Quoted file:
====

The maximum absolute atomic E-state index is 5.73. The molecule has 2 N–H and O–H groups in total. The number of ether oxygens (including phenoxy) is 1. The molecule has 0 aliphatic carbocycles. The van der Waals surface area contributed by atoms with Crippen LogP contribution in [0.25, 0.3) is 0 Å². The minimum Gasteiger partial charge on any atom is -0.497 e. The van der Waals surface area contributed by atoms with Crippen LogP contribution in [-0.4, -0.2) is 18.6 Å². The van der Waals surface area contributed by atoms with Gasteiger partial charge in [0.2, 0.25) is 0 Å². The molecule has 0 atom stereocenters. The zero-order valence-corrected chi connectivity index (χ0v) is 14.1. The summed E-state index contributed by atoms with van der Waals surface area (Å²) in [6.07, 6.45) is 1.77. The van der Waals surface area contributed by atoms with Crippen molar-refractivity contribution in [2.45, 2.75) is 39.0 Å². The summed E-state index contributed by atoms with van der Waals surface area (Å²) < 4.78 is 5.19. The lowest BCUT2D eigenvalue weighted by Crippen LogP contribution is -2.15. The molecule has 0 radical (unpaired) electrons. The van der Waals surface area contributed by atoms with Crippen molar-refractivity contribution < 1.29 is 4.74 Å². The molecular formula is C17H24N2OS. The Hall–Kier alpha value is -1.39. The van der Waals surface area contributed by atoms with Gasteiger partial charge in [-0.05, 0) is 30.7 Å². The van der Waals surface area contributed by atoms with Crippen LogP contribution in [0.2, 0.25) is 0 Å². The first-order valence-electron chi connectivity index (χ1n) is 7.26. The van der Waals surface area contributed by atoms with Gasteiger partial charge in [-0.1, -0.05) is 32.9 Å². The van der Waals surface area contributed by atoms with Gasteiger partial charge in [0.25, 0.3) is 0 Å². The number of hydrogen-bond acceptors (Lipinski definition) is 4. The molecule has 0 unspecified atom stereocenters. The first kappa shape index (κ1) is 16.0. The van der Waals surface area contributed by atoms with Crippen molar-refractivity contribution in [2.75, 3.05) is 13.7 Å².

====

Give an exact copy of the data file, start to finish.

The maximum absolute atomic E-state index is 5.73. The molecule has 2 N–H and O–H groups in total. The number of ether oxygens (including phenoxy) is 1. The molecule has 0 aliphatic carbocycles. The van der Waals surface area contributed by atoms with Crippen LogP contribution in [0.25, 0.3) is 0 Å². The minimum Gasteiger partial charge on any atom is -0.497 e. The van der Waals surface area contributed by atoms with Crippen LogP contribution in [-0.4, -0.2) is 18.6 Å². The van der Waals surface area contributed by atoms with Gasteiger partial charge in [0.2, 0.25) is 0 Å². The molecule has 0 atom stereocenters. The zero-order valence-corrected chi connectivity index (χ0v) is 14.1. The summed E-state index contributed by atoms with van der Waals surface area (Å²) in [6.07, 6.45) is 1.77. The van der Waals surface area contributed by atoms with Crippen molar-refractivity contribution in [2.45, 2.75) is 39.0 Å². The summed E-state index contributed by atoms with van der Waals surface area (Å²) < 4.78 is 5.19. The lowest BCUT2D eigenvalue weighted by Crippen LogP contribution is -2.15. The molecule has 0 radical (unpaired) electrons. The van der Waals surface area contributed by atoms with Crippen molar-refractivity contribution < 1.29 is 4.74 Å². The molecular formula is C17H24N2OS. The Hall–Kier alpha value is -1.39. The van der Waals surface area contributed by atoms with Gasteiger partial charge in [-0.05, 0) is 30.7 Å². The van der Waals surface area contributed by atoms with Crippen LogP contribution in [0.2, 0.25) is 0 Å². The first-order valence-electron chi connectivity index (χ1n) is 7.26. The van der Waals surface area contributed by atoms with Gasteiger partial charge in [-0.1, -0.05) is 32.9 Å². The van der Waals surface area contributed by atoms with Gasteiger partial charge in [0.25, 0.3) is 0 Å². The number of hydrogen-bond acceptors (Lipinski definition) is 4. The molecule has 0 unspecified atom stereocenters. The first kappa shape index (κ1) is 16.0. The van der Waals surface area contributed by atoms with Crippen molar-refractivity contribution in [2.75, 3.05) is 13.7 Å².